The controls for driving the bus remain pretty granular, so driving along routes poses just enough challenge to keep players engaged while also allowing them to enjoy the experience of exploring the maps provided by Stillalive Studios. After Mira, the renderings of other humans do not improve, which definitely detracts from the experience. However, some players will find that the maps and management challenges will more than make up for these issues. While playing, I did run into a few glitches, but the game seems largely stable and solid, especially considering the Septembers 7th release date.
Like most simulator games out there, Bus Simulator 21 focuses largely on juggling a series of tasks as you grow a transportation fleet, but unlike other ones, the flow remains relatively peaceful. The game plays better if you have enough time to delve into your routes, driving them yourself, so admittedly, the initial time investment will be higher than at later stages. You have the option of playing in campaign, sandbox, or multiplayer depending on your preference. Mostly, the game’s issues stem from strangely tetchy controls, some terrifying human renderings, and a wonky route-planning UI. However, Bus Station Simulator makes up for these issues with an absence of loading screens, so most of your time will actually be spent playing the game.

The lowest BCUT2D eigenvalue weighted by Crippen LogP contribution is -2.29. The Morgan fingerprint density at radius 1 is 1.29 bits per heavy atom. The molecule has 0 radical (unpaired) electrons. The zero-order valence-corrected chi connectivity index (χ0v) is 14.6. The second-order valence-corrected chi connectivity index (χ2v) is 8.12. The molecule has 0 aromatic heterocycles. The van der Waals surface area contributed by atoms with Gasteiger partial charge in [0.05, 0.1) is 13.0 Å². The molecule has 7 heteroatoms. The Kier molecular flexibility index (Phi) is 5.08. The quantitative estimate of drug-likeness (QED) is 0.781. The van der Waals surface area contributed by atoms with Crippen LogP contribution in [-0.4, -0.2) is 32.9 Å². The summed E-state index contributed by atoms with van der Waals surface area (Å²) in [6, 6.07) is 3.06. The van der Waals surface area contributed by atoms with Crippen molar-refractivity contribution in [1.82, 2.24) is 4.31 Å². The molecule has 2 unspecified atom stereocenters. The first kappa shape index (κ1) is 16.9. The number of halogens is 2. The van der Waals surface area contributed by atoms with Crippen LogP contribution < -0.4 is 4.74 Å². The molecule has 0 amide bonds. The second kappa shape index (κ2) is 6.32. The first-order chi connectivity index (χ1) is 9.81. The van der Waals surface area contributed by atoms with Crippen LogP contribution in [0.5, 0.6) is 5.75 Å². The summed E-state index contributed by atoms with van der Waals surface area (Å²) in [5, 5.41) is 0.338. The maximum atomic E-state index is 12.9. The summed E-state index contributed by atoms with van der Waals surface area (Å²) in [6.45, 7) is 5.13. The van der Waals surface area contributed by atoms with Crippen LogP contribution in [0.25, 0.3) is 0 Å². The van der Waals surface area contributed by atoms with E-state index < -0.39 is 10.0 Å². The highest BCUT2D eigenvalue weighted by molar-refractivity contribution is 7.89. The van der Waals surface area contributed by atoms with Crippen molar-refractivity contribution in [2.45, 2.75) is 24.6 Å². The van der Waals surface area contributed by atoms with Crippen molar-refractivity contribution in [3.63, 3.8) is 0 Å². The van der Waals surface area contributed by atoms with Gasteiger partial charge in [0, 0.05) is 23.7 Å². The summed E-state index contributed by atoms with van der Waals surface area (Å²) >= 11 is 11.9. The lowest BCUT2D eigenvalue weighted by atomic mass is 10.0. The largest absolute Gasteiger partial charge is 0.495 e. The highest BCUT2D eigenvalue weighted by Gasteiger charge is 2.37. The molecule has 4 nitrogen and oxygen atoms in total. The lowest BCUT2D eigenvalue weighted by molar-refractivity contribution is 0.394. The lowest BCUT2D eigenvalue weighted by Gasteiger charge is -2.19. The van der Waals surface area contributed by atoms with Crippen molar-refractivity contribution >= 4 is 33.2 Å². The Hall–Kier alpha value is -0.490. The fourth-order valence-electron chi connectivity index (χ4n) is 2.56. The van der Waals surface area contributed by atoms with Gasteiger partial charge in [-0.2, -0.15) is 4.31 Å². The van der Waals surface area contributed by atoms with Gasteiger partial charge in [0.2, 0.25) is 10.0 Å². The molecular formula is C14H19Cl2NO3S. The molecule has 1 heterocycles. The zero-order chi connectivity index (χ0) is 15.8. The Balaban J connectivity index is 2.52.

The game’s management aspect comprises the most developed part of Bus Station Simulator 21, so if you’re a fan of games that emphasize that aspect, you’ll like this game very much. That said, it’s not really a game that appealed to me. Your mileage, however, may vary.
Stray Thoughts From Behind the Keyboard
- The ticketing prices are shown to you, and while the top price is shown with U.S.-style decimals, the actual coin columns reflect the more European-style comma. U.S. players, don’t worry. You aren’t charging them a ridiculous amount of money.
- Angel Shores has a real California vibe with all of the palm trees, and I really love the fact that the trees don’t all stand perfectly straight. I suspect Angel Shores was modeled after San Francisco given the reference to seals/sea lions at the water-front.
- Angel Shores needs to do some investment in road maintenance.
- There a few motels that have a Route 66 vibe as well as a handful of incredibly retro cars.
- Some folks are wearing masks, which I thought was a nice touch. That said, there’s a fellow that has an unhealthful fondness for plaid, and he matches his mask to his outfit. You’ll know who I mean when you see him, but that’s way too much plaid.
- I’m giving Bus Simulator 21 some extra points in attractiveness because while the people look terrible, they’ve done a great job with water and with the more static visual elements of the game.